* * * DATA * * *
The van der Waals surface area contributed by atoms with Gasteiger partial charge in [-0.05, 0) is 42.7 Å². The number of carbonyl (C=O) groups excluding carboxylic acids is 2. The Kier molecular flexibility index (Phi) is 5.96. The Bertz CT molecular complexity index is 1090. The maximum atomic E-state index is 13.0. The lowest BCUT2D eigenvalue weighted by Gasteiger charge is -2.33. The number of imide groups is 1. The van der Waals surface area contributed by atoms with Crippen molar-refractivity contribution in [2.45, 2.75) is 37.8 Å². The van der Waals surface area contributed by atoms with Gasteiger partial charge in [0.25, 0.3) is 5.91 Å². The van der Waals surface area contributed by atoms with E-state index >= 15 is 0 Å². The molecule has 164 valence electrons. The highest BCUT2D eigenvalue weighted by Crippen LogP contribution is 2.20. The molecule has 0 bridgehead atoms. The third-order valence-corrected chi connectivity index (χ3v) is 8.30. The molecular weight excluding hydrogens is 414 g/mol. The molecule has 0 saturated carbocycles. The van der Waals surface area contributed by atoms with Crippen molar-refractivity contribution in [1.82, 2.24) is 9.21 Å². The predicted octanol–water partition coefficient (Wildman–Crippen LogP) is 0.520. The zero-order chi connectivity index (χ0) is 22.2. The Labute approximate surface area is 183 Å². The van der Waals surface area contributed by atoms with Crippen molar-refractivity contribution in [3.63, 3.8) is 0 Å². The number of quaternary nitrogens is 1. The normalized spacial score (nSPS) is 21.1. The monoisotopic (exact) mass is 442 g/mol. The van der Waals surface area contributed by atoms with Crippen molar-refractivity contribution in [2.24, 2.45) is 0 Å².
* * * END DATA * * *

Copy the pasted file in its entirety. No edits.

The van der Waals surface area contributed by atoms with Gasteiger partial charge in [-0.05, 0) is 42.7 Å². The number of carbonyl (C=O) groups excluding carboxylic acids is 2. The Kier molecular flexibility index (Phi) is 5.96. The Bertz CT molecular complexity index is 1090. The maximum atomic E-state index is 13.0. The lowest BCUT2D eigenvalue weighted by Gasteiger charge is -2.33. The number of imide groups is 1. The van der Waals surface area contributed by atoms with Crippen molar-refractivity contribution in [2.45, 2.75) is 37.8 Å². The van der Waals surface area contributed by atoms with Gasteiger partial charge in [0.25, 0.3) is 5.91 Å². The van der Waals surface area contributed by atoms with E-state index >= 15 is 0 Å². The molecule has 164 valence electrons. The highest BCUT2D eigenvalue weighted by Crippen LogP contribution is 2.20. The molecule has 0 bridgehead atoms. The third-order valence-corrected chi connectivity index (χ3v) is 8.30. The molecular weight excluding hydrogens is 414 g/mol. The molecule has 0 saturated carbocycles. The van der Waals surface area contributed by atoms with Crippen molar-refractivity contribution in [1.82, 2.24) is 9.21 Å². The predicted octanol–water partition coefficient (Wildman–Crippen LogP) is 0.520. The zero-order chi connectivity index (χ0) is 22.2. The Labute approximate surface area is 183 Å². The van der Waals surface area contributed by atoms with Crippen molar-refractivity contribution in [3.63, 3.8) is 0 Å². The number of quaternary nitrogens is 1. The normalized spacial score (nSPS) is 21.1. The monoisotopic (exact) mass is 442 g/mol. The van der Waals surface area contributed by atoms with Crippen molar-refractivity contribution in [2.24, 2.45) is 0 Å².